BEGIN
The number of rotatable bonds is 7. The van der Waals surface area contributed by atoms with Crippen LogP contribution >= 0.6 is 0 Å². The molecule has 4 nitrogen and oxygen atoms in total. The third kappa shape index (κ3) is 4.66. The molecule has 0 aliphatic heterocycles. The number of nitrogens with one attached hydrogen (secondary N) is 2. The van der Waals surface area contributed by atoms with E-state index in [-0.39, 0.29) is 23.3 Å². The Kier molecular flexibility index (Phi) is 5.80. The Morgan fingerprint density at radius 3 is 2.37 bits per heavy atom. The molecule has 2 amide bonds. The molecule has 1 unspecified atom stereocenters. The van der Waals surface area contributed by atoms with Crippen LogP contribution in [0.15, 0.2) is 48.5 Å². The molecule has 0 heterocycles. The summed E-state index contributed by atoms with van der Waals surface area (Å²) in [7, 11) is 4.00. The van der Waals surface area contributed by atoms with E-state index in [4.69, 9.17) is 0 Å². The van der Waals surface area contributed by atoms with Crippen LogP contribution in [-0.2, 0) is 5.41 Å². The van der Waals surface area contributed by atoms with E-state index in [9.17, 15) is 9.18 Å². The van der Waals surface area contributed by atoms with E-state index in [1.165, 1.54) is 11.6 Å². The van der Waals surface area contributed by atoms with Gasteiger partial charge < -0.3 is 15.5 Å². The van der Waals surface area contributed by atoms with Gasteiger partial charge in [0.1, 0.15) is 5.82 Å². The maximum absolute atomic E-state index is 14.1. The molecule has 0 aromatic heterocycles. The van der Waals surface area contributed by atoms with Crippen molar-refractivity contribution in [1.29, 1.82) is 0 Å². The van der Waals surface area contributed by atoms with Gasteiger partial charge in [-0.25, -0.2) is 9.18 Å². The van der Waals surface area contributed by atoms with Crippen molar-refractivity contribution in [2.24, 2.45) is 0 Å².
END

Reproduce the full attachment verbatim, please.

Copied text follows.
The number of rotatable bonds is 7. The van der Waals surface area contributed by atoms with Crippen LogP contribution >= 0.6 is 0 Å². The molecule has 4 nitrogen and oxygen atoms in total. The third kappa shape index (κ3) is 4.66. The molecule has 0 aliphatic heterocycles. The number of nitrogens with one attached hydrogen (secondary N) is 2. The van der Waals surface area contributed by atoms with E-state index in [-0.39, 0.29) is 23.3 Å². The Kier molecular flexibility index (Phi) is 5.80. The Morgan fingerprint density at radius 3 is 2.37 bits per heavy atom. The molecule has 2 amide bonds. The molecule has 1 unspecified atom stereocenters. The van der Waals surface area contributed by atoms with Crippen LogP contribution in [0.15, 0.2) is 48.5 Å². The molecule has 0 heterocycles. The summed E-state index contributed by atoms with van der Waals surface area (Å²) in [7, 11) is 4.00. The van der Waals surface area contributed by atoms with E-state index in [4.69, 9.17) is 0 Å². The van der Waals surface area contributed by atoms with Crippen LogP contribution in [-0.2, 0) is 5.41 Å². The van der Waals surface area contributed by atoms with E-state index in [9.17, 15) is 9.18 Å². The van der Waals surface area contributed by atoms with E-state index in [1.165, 1.54) is 11.6 Å². The van der Waals surface area contributed by atoms with Gasteiger partial charge < -0.3 is 15.5 Å². The van der Waals surface area contributed by atoms with Gasteiger partial charge in [0.1, 0.15) is 5.82 Å². The maximum absolute atomic E-state index is 14.1. The molecule has 0 aromatic heterocycles. The van der Waals surface area contributed by atoms with Crippen molar-refractivity contribution in [1.29, 1.82) is 0 Å². The van der Waals surface area contributed by atoms with Gasteiger partial charge in [-0.25, -0.2) is 9.18 Å². The van der Waals surface area contributed by atoms with Crippen molar-refractivity contribution in [2.24, 2.45) is 0 Å².